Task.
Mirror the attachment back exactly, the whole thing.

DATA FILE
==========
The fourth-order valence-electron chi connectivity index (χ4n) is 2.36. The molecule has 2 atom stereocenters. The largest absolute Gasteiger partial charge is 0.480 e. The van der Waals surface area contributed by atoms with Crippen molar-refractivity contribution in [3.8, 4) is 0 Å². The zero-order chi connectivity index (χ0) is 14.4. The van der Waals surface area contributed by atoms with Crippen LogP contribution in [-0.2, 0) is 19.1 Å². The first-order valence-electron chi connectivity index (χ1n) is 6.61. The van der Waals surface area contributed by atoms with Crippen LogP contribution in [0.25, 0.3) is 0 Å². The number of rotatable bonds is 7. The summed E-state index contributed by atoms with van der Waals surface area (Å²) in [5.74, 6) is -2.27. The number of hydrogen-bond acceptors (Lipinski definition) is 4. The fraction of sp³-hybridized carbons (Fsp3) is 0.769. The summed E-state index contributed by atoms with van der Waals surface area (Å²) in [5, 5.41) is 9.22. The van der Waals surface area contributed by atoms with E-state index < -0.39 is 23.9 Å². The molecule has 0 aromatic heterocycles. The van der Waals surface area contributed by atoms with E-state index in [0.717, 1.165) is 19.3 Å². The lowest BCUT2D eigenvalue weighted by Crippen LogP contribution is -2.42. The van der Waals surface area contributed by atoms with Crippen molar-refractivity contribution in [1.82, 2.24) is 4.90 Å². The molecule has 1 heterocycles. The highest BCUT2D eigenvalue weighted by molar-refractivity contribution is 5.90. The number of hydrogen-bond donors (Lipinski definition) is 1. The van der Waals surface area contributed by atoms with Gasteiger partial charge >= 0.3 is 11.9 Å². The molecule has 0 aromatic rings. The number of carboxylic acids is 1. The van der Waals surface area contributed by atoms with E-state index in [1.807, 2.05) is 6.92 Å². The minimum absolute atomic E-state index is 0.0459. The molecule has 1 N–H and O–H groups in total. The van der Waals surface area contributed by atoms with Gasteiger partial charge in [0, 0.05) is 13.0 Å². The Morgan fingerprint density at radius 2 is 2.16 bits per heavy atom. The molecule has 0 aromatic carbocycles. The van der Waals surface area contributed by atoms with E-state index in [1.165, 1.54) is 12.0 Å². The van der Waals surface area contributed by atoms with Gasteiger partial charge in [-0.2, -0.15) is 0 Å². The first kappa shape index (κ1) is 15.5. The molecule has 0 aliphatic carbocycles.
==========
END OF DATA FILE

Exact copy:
The fourth-order valence-electron chi connectivity index (χ4n) is 2.36. The molecule has 2 atom stereocenters. The largest absolute Gasteiger partial charge is 0.480 e. The van der Waals surface area contributed by atoms with Crippen molar-refractivity contribution in [3.8, 4) is 0 Å². The zero-order chi connectivity index (χ0) is 14.4. The van der Waals surface area contributed by atoms with Crippen LogP contribution in [-0.2, 0) is 19.1 Å². The first-order valence-electron chi connectivity index (χ1n) is 6.61. The van der Waals surface area contributed by atoms with Crippen LogP contribution in [0.25, 0.3) is 0 Å². The number of rotatable bonds is 7. The summed E-state index contributed by atoms with van der Waals surface area (Å²) in [5.74, 6) is -2.27. The number of hydrogen-bond acceptors (Lipinski definition) is 4. The fraction of sp³-hybridized carbons (Fsp3) is 0.769. The summed E-state index contributed by atoms with van der Waals surface area (Å²) in [5, 5.41) is 9.22. The van der Waals surface area contributed by atoms with E-state index < -0.39 is 23.9 Å². The molecule has 0 aromatic heterocycles. The van der Waals surface area contributed by atoms with E-state index in [0.717, 1.165) is 19.3 Å². The lowest BCUT2D eigenvalue weighted by Crippen LogP contribution is -2.42. The van der Waals surface area contributed by atoms with Crippen molar-refractivity contribution in [1.82, 2.24) is 4.90 Å². The molecule has 1 heterocycles. The highest BCUT2D eigenvalue weighted by molar-refractivity contribution is 5.90. The number of hydrogen-bond donors (Lipinski definition) is 1. The van der Waals surface area contributed by atoms with Gasteiger partial charge >= 0.3 is 11.9 Å². The molecule has 0 aromatic rings. The number of carboxylic acids is 1. The van der Waals surface area contributed by atoms with E-state index in [1.807, 2.05) is 6.92 Å². The minimum absolute atomic E-state index is 0.0459. The molecule has 1 N–H and O–H groups in total. The van der Waals surface area contributed by atoms with Gasteiger partial charge in [0, 0.05) is 13.0 Å². The Morgan fingerprint density at radius 2 is 2.16 bits per heavy atom. The molecule has 0 aromatic carbocycles. The van der Waals surface area contributed by atoms with E-state index in [1.165, 1.54) is 12.0 Å². The van der Waals surface area contributed by atoms with Gasteiger partial charge in [-0.2, -0.15) is 0 Å². The first kappa shape index (κ1) is 15.5. The molecule has 0 aliphatic carbocycles.